Colombia meets Jamaica? Not quite, but two competing images loom large over the Caribbean island of Providencia: Bob Marley, adopted saint of the local Raizal population, and Johnny Depp, fictional hero of the Pirates of the Caribbean movie franchise and a symbol of everything ‘pirate’ to the local tourism industry. It’s all a very long way from Bogotá.
This tiny Caribbean outcrop, along with its sister island of San Andrés, is actually much closer to Nicaragua than the coast of Colombia. With a population of around 5000, there are more golf carts and bicycles than cars and everyone knows everyone else.
All this makes Providencia a great getaway from Colombia’s frenetic cities. Here, Stephen Keeling picks a few highlights of visiting this fascinating island.
Crab lovers rejoice
Not surprisingly, fresh seafood dominates menus on Providencia. The local black crab is a major staple, appearing in soups, stews or simply fried in the shell – some twenty percent of the island’s population make their living from the tasty crustacean.
The black crab is actually tinged with orange and lives on land most of the year (hiding in burrows in the hills and feeding at night). Between April and July the crabs descend en masse to the sea during their annual migration to lay eggs (the newly hatched juveniles then make the return journey) – it’s sometimes possible to view this amazing spectacle on foot, but these days the army routinely closes and guards strips of the coast road to protect migrating crabs. In recent years their numbers have declined dramatically thanks to overexploitation and the loss of habitat, but there has been some progress in making crab farming sustainable.
Providencia loves its reggae and reggaeton, with the best place to soak up the island vibe Roland Roots Bar on Manchineel Bay. This Rasta-themed beach bar, with wooden shacks right on the sand, sways to a mellow reggae soundtrack and there are even swings from which to fling yourself into the sea.
Pirates of Providencia
In 1670, pirates led by Henry Morgan essentially occupied Providencia – though the buccaneers had been flushed out by 1689, this period informs much of the island’s romantic view of itself (many islanders claim descent from the pirates).
Get to grips with their legacy on tiny Santa Catalina Island, linked to Providencia by a rickety, wooden pontoon pedestrian bridge. On the other side a boardwalk leads along the shore, between tangled mangroves and a ramshackle village to Morgan’s Cannon (Cañónes), a rusty old artillery piece said to be the place pirates were hanged and ‘protestants burned’ by the Spanish.
On the other side of the hill lies Fort Beach (Playa Fuerte), a small stretch of sand with another old cannon, wishing well, an underwater cave (also named for Morgan), and good snorkelling. It’s one of seemingly thousands of spots in the Caribbean where Morgan supposedly hid treasure – he must have been swimming in gold.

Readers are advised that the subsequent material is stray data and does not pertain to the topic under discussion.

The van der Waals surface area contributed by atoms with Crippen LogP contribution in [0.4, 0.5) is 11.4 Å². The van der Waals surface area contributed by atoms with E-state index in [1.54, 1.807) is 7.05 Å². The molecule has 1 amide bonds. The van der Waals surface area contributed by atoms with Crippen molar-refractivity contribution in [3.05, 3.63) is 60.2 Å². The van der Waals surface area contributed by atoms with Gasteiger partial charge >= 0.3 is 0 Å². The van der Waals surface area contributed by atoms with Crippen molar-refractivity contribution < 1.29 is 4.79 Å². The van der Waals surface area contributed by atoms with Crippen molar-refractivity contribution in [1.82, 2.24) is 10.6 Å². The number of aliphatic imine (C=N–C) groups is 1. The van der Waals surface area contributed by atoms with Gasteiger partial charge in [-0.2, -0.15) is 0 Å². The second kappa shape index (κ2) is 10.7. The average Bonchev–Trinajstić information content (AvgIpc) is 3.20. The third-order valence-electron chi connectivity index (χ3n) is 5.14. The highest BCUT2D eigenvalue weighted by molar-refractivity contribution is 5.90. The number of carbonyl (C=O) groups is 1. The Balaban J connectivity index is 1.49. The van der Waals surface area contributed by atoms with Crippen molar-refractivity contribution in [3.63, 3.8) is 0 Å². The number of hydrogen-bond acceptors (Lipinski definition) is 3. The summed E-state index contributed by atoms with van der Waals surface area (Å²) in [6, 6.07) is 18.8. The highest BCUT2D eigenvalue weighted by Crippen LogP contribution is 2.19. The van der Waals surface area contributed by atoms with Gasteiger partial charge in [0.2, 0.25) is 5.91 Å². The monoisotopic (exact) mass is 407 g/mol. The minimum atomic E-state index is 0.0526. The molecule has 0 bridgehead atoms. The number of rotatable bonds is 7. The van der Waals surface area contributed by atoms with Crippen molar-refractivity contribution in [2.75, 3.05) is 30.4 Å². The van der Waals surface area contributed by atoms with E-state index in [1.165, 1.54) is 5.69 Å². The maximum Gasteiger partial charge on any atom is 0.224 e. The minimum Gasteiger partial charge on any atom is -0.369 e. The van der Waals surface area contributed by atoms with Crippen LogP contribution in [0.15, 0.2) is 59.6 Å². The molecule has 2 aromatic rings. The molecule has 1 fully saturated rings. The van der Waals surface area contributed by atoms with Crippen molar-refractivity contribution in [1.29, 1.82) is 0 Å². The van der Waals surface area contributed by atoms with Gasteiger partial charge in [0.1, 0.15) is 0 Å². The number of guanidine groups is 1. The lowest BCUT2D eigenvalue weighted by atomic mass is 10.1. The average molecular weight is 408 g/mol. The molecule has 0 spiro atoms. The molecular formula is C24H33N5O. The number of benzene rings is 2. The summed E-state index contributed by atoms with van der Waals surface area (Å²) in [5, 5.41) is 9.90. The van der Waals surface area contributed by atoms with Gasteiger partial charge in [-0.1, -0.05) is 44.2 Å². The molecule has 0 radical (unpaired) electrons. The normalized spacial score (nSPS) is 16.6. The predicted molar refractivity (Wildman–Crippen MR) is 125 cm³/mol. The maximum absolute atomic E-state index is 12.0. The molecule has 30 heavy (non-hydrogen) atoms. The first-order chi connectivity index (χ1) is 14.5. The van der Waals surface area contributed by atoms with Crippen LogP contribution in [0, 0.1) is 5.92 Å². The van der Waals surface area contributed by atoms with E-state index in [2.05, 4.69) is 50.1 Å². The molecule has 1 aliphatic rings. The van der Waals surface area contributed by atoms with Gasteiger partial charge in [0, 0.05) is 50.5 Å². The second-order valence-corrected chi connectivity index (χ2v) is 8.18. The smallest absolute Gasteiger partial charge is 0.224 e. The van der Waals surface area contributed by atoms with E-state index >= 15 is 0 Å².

Go to church
The Raizal population on Providencia remains proud of its cultural roots, and one of the strongest traditions is attending Baptist church on Sundays (services are usually held in English). Even if you are not religious, it’s worth going along to see the soulful gospel choirs that sing at the main services – a magical experience. Services at the Iglesia Bautista Central (Central Baptist Church) take place at 11am every Sunday.
Scuba, boats and beaches
Providencia is blessed with small but glittering white-sand beaches and the best diving in the region – the island sits atop the third-largest barrier reef in the world.
Submarine highlights include “Manta City”, a congregation of giant southern stingrays (not mantas), and “Tete’s Place”, where schools of snappers, goatfish and parrotfish make you feel as if you’re swimming in a giant aquarium.
If diving isn’t your thing, most hotels can arrange tours around the island via speedboat, including a two-hour visit to Crab Key, just off the east coast. This tiny islet offers superb snorkelling in the spectacularly clear surrounding waters – you’ll see plenty of small but multi-coloured tropical fish, fans and corals here. There’s a bar on the dock selling fresh coconuts and rum, and sometimes shrimp ceviche.
You can also make the short climb to the cocoplum-smothered top of the cay for sensational views of the massive reef, ‘the sea of seven colours’ around it and back over to the mountains of Providencia, rising into the clouds like a languid South Pacific atoll. Otherwise, tranquil Southwest Bay on the main island boasts the best beach, with a small selection of hotels and restaurants.